INGMAR BERGMAN TRILOGY: THROUGH A GLASS DARKLY, WINTER LIGHT, THE SILENCE (Criterion/Morningstar, 1961-63) D: Ingmar Bergman, w/ Gunnar Bjornstrand, Harriet Andersson, Ingrid Thulin. Four discs. Rating: NNNNN
It's worth remembering from this far remove that Bergman's great films of the 50s, The Seventh Seal, Smiles Of A Summer Night and Wild Strawberries, were, within their context, popular hits. As intensely considered Scandinavian art films go, they were readily accessible. There may have been as many recognizable parodies of Wild Strawberries in the early 60s as there are of The Matrix. The early 60s "silence of God trilogy" offers something quite different. Bergman's style becomes even more austere (he made Sven Nykvist his cinematographer on The Virgin Spring, the film before Through A Glass Darkly), and his narratives become increasingly concentrated and intense. These films aren't tough viewing because Bergman takes the perceived silence of God seriously. They're hard to watch because he takes it personally. "I wrote my way out of my agony," Bergman remarks in the 145-minute making-of documentary on Winter Light that fills a DVD on its own - and, though he doesn't say so, he tosses us into it.
These are astonishing films filled with scorched-earth performances: Harriet Andersson's visionary in Through A Glass Darkly, Ingrid Thulin as the mistress of a priest wrestling with his absent faith in Winter Light, Thulin again in The Silence. But they aren't easy. They demand all our attention for every second of their remarkably compressed running times. At 95 minutes, The Silence is the longest of the three . Superb new transfers.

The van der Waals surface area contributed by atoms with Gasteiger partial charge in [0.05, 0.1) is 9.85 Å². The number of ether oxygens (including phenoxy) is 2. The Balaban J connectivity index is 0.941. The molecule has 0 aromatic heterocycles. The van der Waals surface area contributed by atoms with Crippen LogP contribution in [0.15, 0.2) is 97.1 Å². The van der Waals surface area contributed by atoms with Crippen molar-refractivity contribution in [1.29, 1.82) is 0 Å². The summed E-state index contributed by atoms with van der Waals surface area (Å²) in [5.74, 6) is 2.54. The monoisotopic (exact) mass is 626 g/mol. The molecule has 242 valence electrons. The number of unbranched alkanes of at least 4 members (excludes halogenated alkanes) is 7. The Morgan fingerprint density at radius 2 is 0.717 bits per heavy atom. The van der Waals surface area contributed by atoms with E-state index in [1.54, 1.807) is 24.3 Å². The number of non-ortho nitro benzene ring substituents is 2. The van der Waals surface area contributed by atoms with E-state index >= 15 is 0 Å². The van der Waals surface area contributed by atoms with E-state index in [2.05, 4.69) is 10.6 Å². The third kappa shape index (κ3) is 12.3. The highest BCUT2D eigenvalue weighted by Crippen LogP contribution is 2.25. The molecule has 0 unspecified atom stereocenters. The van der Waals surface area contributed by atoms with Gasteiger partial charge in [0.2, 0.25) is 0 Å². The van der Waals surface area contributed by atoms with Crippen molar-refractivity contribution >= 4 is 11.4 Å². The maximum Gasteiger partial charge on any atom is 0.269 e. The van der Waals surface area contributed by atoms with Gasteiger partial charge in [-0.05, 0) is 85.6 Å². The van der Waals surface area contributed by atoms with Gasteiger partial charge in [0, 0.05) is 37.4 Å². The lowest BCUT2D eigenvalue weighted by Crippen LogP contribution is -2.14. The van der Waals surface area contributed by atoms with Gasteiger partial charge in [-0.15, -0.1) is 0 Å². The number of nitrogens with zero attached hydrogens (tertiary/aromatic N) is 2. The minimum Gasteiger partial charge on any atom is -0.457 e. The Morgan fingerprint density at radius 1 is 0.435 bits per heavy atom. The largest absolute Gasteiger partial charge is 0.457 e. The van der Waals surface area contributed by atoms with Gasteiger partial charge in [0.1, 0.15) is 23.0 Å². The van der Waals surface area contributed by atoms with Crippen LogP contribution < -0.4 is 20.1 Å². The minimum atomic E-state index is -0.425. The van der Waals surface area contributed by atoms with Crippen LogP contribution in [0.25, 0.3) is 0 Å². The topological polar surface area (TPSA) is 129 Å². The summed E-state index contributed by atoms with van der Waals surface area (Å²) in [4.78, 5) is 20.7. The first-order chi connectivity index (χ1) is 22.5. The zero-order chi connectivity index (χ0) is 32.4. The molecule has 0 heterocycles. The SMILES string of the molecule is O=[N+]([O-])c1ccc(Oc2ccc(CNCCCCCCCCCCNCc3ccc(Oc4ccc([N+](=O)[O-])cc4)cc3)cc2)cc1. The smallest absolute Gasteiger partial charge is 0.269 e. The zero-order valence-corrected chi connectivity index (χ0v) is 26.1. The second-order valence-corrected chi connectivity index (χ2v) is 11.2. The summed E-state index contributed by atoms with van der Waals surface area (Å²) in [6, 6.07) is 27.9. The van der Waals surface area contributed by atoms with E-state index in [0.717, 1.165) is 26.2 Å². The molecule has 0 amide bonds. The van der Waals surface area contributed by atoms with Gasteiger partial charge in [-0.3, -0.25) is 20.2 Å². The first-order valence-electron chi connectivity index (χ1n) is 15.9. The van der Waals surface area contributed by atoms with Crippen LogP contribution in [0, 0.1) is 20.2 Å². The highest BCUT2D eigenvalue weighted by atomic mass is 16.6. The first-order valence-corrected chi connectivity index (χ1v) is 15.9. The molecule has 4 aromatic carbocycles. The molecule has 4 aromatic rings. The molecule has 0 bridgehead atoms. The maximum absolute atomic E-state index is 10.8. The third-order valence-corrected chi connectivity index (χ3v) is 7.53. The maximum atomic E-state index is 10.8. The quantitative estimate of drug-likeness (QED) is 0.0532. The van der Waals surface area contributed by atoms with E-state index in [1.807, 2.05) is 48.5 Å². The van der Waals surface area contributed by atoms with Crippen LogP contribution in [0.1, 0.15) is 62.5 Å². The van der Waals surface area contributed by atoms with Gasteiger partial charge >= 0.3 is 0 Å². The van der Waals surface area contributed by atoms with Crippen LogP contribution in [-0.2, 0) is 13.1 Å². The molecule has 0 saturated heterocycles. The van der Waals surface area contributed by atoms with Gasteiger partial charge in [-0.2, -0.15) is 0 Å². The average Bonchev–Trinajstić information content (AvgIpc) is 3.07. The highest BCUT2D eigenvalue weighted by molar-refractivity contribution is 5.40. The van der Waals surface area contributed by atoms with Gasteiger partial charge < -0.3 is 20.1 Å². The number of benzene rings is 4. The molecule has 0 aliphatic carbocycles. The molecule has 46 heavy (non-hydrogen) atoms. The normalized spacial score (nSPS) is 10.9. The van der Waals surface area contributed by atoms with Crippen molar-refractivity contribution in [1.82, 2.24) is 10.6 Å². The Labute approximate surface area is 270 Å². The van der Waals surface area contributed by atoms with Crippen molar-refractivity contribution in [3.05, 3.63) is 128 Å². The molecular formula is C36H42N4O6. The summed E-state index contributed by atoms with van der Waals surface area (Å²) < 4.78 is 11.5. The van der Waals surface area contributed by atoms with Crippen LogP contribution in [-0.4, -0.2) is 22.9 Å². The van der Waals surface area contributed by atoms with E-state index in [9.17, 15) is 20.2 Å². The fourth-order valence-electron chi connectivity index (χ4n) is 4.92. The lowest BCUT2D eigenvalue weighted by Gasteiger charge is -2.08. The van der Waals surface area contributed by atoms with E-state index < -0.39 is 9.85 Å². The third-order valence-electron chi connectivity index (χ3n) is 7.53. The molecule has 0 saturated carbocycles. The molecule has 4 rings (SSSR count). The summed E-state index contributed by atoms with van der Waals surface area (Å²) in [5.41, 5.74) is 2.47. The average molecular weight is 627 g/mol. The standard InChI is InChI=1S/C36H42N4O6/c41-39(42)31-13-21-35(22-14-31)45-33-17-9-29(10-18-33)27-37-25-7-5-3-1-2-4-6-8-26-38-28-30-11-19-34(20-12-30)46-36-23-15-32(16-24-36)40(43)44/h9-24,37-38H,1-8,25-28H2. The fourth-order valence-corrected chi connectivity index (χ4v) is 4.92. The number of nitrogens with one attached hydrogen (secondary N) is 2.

DVD EXTRAS Scholarly booklet essays, video introductions to each film by Bergman biographer Peter Cowie, and Ingmar Bergman Makes A Film, a documentary shot on the set of Winter Light by apprentice Vilgot Sjöman, who later directed I Am Curious (Yellow).
THE DECALOGUE (Facets/Morningstar, 1988) D: Krzysztof Kieslowski, w/ Krystyna Janda. Three discs. Rating: NNNNN
it's unfortunate that facets, which picked up the rights to Kieslowski's 10-hour series after Image Entertainment let it drop, lacks the resources that Miramax devoted to its issue of Kieslowski's Trois Couleurs trilogy. With its complex web of narrative, ethical inquiry and mysticism, Kieslowski's later films deserve that sort of deluxe treatment. Instead, we get the 10 episodes, all set in the same Warsaw apartment complex and each examining in dramatic terms the issues created in modern life by the Ten Commandments. It's the key work in a directorial career that spanned three decades, and the problem with descriptions of Kieslowski's films is that they leave out what enjoyable drama he creates from the most unlikely material - Kieslowski and his favorite scenarist, Krzysztof Piesiewicz, are dramatists as well as the composers of philosophical conundrums.
These are good transfers (remember, Kieslowski and his cinematographers shot the films for Polish television, so they're not in the visually spectacular class of Trois Couleurs) of essential films. The extras are minimal, though there's an excellent booklet essay by Piesiewicz.
DVD EXTRAS Introduction by Roger Ebert, Kieslowski: Known And Unknown, 100 Questions. English subtitles.
ALL THAT JAZZ (20th Century Fox, 1979) D: Bob Fosse, w/ Roy Scheider, Ann Reinking. Rating: NNNN
CHICAGO (Alliance Atlantis, 2002) D: Rob Marshall, w/ Catherine Zeta-Jones, Renée Zellweger. Rating: NNN
one of the grand anomalies of the Oscars was the placement of Catherine Zeta-Jones in the supporting category. Renée Zellweger's Roxy Hart is impressive in that she manages to succeed in a musical role despite having no background as a singer or dancer. But Zeta-Jones as Velma doesn't simply dominate the film, she convinces us that she could step into a stage production of Chicago - and I speak as someone who saw Bebe Neuwirth and Chita Rivera play the part. The best thing about Chicago is the performances - Richard Gere, John C. Reilly and Queen Latifah. Its weakness is that director Rob Marshall makes some of the oddest choices for camera placement and cutting that I can recall in a major Hollywood musical. He doesn't seem to know where to put the camera.